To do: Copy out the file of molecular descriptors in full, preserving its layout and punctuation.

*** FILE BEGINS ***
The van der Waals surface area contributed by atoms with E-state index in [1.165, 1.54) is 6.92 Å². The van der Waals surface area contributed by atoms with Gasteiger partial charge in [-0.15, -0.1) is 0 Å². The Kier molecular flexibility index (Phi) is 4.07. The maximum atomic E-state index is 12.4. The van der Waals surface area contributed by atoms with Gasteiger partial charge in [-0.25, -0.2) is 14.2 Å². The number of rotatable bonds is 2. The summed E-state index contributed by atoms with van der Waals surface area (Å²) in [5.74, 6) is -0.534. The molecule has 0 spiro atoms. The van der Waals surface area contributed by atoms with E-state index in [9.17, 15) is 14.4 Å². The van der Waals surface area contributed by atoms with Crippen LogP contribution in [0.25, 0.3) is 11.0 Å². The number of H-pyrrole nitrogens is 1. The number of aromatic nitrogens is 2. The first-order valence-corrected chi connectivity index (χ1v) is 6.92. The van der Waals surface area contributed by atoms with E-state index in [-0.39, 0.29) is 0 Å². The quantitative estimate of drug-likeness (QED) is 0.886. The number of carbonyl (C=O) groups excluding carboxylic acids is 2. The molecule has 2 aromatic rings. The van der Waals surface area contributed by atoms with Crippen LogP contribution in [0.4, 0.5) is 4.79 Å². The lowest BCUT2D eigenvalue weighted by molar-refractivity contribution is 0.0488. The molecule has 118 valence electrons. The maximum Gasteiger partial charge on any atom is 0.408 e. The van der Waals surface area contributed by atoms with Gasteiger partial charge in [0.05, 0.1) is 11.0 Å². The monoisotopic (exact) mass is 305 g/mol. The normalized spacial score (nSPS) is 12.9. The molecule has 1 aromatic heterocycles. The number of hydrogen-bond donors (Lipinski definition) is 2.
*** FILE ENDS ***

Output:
The van der Waals surface area contributed by atoms with E-state index in [1.165, 1.54) is 6.92 Å². The van der Waals surface area contributed by atoms with Gasteiger partial charge in [-0.15, -0.1) is 0 Å². The Kier molecular flexibility index (Phi) is 4.07. The maximum atomic E-state index is 12.4. The van der Waals surface area contributed by atoms with Gasteiger partial charge in [-0.25, -0.2) is 14.2 Å². The number of rotatable bonds is 2. The summed E-state index contributed by atoms with van der Waals surface area (Å²) in [5.74, 6) is -0.534. The molecule has 0 spiro atoms. The van der Waals surface area contributed by atoms with E-state index in [9.17, 15) is 14.4 Å². The van der Waals surface area contributed by atoms with Crippen LogP contribution in [0.25, 0.3) is 11.0 Å². The number of H-pyrrole nitrogens is 1. The number of aromatic nitrogens is 2. The first-order valence-corrected chi connectivity index (χ1v) is 6.92. The van der Waals surface area contributed by atoms with E-state index in [-0.39, 0.29) is 0 Å². The quantitative estimate of drug-likeness (QED) is 0.886. The number of carbonyl (C=O) groups excluding carboxylic acids is 2. The molecule has 2 aromatic rings. The van der Waals surface area contributed by atoms with Crippen LogP contribution in [0.4, 0.5) is 4.79 Å². The lowest BCUT2D eigenvalue weighted by molar-refractivity contribution is 0.0488. The molecule has 118 valence electrons. The maximum Gasteiger partial charge on any atom is 0.408 e. The van der Waals surface area contributed by atoms with Gasteiger partial charge in [0.05, 0.1) is 11.0 Å². The monoisotopic (exact) mass is 305 g/mol. The normalized spacial score (nSPS) is 12.9. The molecule has 1 aromatic heterocycles. The number of hydrogen-bond donors (Lipinski definition) is 2.